Published by Verso on March 16, 2021
Genres: Biography, History, Nonfiction
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A lyrical and haunting depiction of American racial violence and lynching, evoked through stunning full-color artwork.
In late May 1918 in Valdosta, Georgia, ten Black men and one Black woman—Mary Turner, eight months pregnant at the time—were lynched and tortured by mobs of white citizens.
Through hauntingly detailed full-color artwork and collage, Elegy for Mary Turner names those who were killed, identifies the killers, and evokes a landscape in which the NAACP investigated the crimes when the state would not and a time when white citizens baked pies and flocked to see Black corpses while Black people fought to make their lives—and their mourning—matter.
Included are contributions from C. Tyrone Forehand, great-grandnephew of Mary and Hayes Turner, whose family has long campaigned for the deaths to be remembered; abolitionist activist and educator Mariame Kaba, reflecting on the violence visited on Black women’s bodies; and historian Julie Buckner Armstrong, who opens a window onto the broader scale of lynching’s terror in American history.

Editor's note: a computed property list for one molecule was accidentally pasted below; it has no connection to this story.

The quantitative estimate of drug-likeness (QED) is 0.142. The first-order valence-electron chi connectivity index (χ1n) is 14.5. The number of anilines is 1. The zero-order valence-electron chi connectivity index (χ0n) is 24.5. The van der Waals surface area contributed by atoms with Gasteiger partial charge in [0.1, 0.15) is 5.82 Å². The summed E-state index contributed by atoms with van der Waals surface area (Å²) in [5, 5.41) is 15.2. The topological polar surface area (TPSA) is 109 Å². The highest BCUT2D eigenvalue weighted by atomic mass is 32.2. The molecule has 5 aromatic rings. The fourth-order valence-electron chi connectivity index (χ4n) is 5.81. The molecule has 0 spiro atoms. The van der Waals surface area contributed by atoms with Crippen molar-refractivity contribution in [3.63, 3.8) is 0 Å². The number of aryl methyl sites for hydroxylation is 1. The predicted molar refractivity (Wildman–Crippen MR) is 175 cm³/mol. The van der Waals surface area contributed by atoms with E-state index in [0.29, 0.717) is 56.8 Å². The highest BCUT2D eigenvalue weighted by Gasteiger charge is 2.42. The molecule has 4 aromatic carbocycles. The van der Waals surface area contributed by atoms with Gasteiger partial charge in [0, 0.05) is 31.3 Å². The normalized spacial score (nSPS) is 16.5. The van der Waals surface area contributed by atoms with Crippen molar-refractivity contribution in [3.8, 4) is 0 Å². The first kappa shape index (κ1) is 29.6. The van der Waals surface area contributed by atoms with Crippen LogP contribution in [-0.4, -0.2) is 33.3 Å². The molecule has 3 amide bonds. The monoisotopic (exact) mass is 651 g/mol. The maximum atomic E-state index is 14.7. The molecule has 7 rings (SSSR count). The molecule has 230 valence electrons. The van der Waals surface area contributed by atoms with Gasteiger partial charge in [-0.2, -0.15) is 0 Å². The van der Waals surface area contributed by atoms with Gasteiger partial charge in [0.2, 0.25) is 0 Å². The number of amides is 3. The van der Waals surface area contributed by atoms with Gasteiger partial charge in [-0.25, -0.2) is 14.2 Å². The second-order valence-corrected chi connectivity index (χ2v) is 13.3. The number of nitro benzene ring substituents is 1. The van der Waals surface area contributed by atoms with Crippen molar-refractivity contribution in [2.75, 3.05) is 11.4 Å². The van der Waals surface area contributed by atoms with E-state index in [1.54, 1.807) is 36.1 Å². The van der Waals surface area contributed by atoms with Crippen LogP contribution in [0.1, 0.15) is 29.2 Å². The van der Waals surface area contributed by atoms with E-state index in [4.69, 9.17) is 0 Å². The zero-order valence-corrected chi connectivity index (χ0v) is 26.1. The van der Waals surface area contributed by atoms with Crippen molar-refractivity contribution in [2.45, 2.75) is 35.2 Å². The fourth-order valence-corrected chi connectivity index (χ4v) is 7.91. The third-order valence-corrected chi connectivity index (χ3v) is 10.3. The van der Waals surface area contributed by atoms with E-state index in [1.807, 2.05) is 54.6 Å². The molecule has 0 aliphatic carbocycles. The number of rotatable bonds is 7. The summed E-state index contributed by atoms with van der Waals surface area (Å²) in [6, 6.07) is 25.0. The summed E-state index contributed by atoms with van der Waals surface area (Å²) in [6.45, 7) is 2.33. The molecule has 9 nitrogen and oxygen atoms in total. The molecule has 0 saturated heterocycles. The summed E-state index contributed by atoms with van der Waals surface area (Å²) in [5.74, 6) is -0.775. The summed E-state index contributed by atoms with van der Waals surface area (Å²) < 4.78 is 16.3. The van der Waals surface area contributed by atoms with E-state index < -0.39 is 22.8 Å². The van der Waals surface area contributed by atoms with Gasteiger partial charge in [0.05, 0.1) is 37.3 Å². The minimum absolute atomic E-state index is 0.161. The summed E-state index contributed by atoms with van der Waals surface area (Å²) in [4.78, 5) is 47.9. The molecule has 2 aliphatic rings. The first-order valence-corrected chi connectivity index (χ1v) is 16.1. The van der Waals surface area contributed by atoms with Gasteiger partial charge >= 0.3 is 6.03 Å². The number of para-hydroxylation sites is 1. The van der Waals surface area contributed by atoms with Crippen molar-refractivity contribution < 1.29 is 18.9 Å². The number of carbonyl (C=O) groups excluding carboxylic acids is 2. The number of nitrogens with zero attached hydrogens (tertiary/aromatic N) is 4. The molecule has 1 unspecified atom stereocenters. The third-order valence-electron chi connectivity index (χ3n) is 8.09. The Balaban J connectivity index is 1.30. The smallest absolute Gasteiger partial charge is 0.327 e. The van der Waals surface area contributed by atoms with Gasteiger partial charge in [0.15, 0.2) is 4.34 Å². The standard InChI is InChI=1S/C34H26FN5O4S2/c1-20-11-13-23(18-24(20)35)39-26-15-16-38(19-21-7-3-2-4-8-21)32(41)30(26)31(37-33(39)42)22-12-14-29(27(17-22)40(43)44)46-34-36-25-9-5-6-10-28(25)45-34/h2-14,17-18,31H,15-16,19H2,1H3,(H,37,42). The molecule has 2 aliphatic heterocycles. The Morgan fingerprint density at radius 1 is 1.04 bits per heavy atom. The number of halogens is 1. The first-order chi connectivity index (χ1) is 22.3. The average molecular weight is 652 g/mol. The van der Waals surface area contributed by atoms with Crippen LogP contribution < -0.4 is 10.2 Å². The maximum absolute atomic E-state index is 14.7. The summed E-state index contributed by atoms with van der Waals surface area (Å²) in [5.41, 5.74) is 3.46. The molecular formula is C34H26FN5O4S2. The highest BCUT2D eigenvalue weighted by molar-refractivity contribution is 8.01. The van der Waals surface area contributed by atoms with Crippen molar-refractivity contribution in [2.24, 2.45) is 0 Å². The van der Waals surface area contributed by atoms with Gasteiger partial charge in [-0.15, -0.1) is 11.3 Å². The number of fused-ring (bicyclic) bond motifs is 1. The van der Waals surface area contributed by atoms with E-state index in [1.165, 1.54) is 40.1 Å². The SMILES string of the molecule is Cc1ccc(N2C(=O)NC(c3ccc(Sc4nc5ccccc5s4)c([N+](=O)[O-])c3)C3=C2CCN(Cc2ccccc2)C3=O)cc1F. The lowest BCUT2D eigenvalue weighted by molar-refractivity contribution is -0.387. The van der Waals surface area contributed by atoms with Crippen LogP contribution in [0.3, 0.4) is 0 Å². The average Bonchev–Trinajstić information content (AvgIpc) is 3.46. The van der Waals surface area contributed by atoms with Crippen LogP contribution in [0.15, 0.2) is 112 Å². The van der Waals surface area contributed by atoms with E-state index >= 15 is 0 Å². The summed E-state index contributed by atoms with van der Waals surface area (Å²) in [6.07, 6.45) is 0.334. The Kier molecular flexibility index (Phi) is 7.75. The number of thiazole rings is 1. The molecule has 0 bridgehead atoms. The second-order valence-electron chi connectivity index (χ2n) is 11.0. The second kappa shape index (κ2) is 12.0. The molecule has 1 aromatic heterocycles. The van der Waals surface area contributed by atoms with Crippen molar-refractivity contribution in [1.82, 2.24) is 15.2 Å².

I read this book after one of my students recommended it. I think she may have read it in one of her other classes. This book describes one of the most horrific murders I think I’ve ever read about. And on top of everything that happened to Mary Turner and her family, the end of the book explains that the marker on the site of her lynching had to be removed to storage after being repeatedly defaced.
And yet some would have you believe that it’s people who want students to know the truth, the full and real history of slavery, Jim Crow, racial terror lynching, and White supremacy who are racially divisive. We must reckon honestly with our history of racism. This is an important book about a history that people should know. This is not ancient history. My great-grandmother, whom I knew as a child, was born the year after Mary Turner.